Geography of The Borderline (GCU 113)

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Social Studies

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Geography of The Borderline (GCU 113)

Geography of The Borderline

Standard 1 Focus: Map of the U.S. Mexico BorderlandsSource: 5 Focus: What is the region of the borderlands?The borderlands of the U.S. and Mexico should be considered a formal region, regardless of the fact that the borderline divides two different countries. Although politically the two regions are divided with a line and have no clear commonalties, looking closely at both sides of the border geographers have found cultural, economic, political, and cultural similarities.

Standard 2 Focus: My mental map is from my home to ASU west campus.

Standard 3 Focus: Interpreting geographic patterns.Source: map shows the percentages of Mexican born from the total foreign born. Arizona, Texas, New Mexico, Colorado and Idaho the percentage of Mexican born is more than 50%. Other states such as California, Nevada, and Utah are between 30% to 49% and the number decrease when going north. I though it was interesting why California was not the similar as Arizona or other states that share a border line with Mexico.

Standard 10: Cultural MosaicsAbove is a traditional dress worn at Fiestas de Mayo celebration in city of Nogales.Also, a popular drink that is sold in Nogales near the borderline; it’s made from cantaloupes with chili, salty and sweet taste.

Standard 9: Human Population on Earth's SurfaceThe map below shows major religions across the borderline of United States and Mexico. Catholics in pale pink shade dominate other religions in the borderline. Orange shade indicates Christians that take a small part in the borderline, and Yellow shade indicates Protestants near the borderline mostly in Texas.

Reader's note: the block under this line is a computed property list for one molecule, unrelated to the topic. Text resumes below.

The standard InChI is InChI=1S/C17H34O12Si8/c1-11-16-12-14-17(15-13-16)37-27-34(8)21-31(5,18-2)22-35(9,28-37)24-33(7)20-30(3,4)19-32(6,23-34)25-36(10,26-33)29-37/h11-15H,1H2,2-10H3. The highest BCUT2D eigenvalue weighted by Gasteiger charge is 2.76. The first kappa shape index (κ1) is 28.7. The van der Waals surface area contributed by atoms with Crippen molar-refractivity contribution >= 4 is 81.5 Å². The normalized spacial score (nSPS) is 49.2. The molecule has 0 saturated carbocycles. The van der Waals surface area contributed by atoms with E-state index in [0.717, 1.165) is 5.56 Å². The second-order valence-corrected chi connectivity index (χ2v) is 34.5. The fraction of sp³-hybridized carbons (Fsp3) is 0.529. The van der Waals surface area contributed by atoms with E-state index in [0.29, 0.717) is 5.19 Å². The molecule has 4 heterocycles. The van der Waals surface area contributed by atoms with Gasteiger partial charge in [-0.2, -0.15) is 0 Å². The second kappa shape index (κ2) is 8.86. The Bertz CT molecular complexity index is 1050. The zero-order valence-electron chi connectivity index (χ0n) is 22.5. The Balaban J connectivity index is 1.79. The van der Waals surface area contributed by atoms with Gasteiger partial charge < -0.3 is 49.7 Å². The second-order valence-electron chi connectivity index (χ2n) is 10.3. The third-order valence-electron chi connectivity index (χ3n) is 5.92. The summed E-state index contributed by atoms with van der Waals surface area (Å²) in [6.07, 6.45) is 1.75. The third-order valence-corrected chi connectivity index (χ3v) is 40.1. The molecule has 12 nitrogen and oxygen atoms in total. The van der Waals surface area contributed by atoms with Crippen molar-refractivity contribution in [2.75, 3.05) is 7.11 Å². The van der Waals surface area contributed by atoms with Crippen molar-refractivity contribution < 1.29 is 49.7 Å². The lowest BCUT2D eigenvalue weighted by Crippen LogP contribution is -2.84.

Standard 11: Economic InterdependenceSource: above graph shows the importance of reform for energy production for the increasing demands in cities along the US-Mexico border.

Standard 12: Human SettlementSan Luis, ArizonaSource:

Standard 13: Cooperation and ConflictSource:

Standard 4: Physical and Human Characteristics of PlacesSource: The picture above shows how heavy populated one region compared to the other.

Standard 6 Focus: My own cultural perceptionsI use to think that only poor people cross the border. I didn't know that there are people living by the borderlines who have no running water and sewers. I am not sure, I know that they are poor, have very low economic status. Stereotypes that are related to people crossing the border include mostly smugglers and criminals. My understanding now is broader of the people who cross the border, and the people who live close to the borderline.

Standard 7: Physical ProcessesSource: Google EarthMcCauley Sinks

Standard 14 Focus: Human Modify The EnvironmentSource: pictures above shows city of Chandler Arizona and how dramatically the population increased, which in turn occupation of more landform that once was a vegetated green area, also called urban sprawl.

Standard 16 Focus: Resource GeographySource: Google EarthThe picture above shows human use of solar energy, an alternative form of energy from the sun.

Standard 17 Focus: Apply Geography to Interpret the pastSource: settlement began with mining.

Standard 18 Focus: Apply Geography to Plan for the FutureSource: is a picture of Manzanita Elementary School; it is a great school to work in with many different students from multiple ethnicities.


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